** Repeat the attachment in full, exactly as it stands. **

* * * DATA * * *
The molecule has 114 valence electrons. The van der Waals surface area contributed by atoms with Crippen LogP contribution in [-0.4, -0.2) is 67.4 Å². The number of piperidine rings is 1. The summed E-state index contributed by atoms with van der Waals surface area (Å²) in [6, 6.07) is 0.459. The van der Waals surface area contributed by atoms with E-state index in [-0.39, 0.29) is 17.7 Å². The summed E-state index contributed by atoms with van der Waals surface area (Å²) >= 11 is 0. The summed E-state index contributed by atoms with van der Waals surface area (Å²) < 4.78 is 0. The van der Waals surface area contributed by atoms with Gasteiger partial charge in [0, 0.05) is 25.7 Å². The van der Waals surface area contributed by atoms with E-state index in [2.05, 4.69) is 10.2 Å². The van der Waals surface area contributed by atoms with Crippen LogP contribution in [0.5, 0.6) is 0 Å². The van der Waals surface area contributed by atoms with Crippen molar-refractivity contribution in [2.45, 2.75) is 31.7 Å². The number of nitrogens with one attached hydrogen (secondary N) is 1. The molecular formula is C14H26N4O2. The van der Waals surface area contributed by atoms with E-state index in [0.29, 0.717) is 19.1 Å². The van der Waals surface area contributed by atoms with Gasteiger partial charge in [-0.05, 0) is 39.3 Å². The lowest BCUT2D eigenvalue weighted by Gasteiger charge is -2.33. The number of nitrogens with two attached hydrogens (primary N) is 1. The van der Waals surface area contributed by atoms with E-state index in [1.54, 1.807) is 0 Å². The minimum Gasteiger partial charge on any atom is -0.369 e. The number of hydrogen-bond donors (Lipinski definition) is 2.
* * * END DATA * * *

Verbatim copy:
The molecule has 114 valence electrons. The van der Waals surface area contributed by atoms with Crippen LogP contribution in [-0.4, -0.2) is 67.4 Å². The number of piperidine rings is 1. The summed E-state index contributed by atoms with van der Waals surface area (Å²) in [6, 6.07) is 0.459. The van der Waals surface area contributed by atoms with E-state index in [-0.39, 0.29) is 17.7 Å². The summed E-state index contributed by atoms with van der Waals surface area (Å²) >= 11 is 0. The summed E-state index contributed by atoms with van der Waals surface area (Å²) < 4.78 is 0. The van der Waals surface area contributed by atoms with Gasteiger partial charge in [0, 0.05) is 25.7 Å². The van der Waals surface area contributed by atoms with E-state index in [2.05, 4.69) is 10.2 Å². The van der Waals surface area contributed by atoms with Crippen LogP contribution in [0.5, 0.6) is 0 Å². The van der Waals surface area contributed by atoms with Crippen molar-refractivity contribution in [2.45, 2.75) is 31.7 Å². The number of nitrogens with one attached hydrogen (secondary N) is 1. The molecular formula is C14H26N4O2. The van der Waals surface area contributed by atoms with E-state index in [0.29, 0.717) is 19.1 Å². The van der Waals surface area contributed by atoms with Gasteiger partial charge in [-0.05, 0) is 39.3 Å². The lowest BCUT2D eigenvalue weighted by Gasteiger charge is -2.33. The number of nitrogens with two attached hydrogens (primary N) is 1. The van der Waals surface area contributed by atoms with E-state index in [1.54, 1.807) is 0 Å². The minimum Gasteiger partial charge on any atom is -0.369 e. The number of hydrogen-bond donors (Lipinski definition) is 2.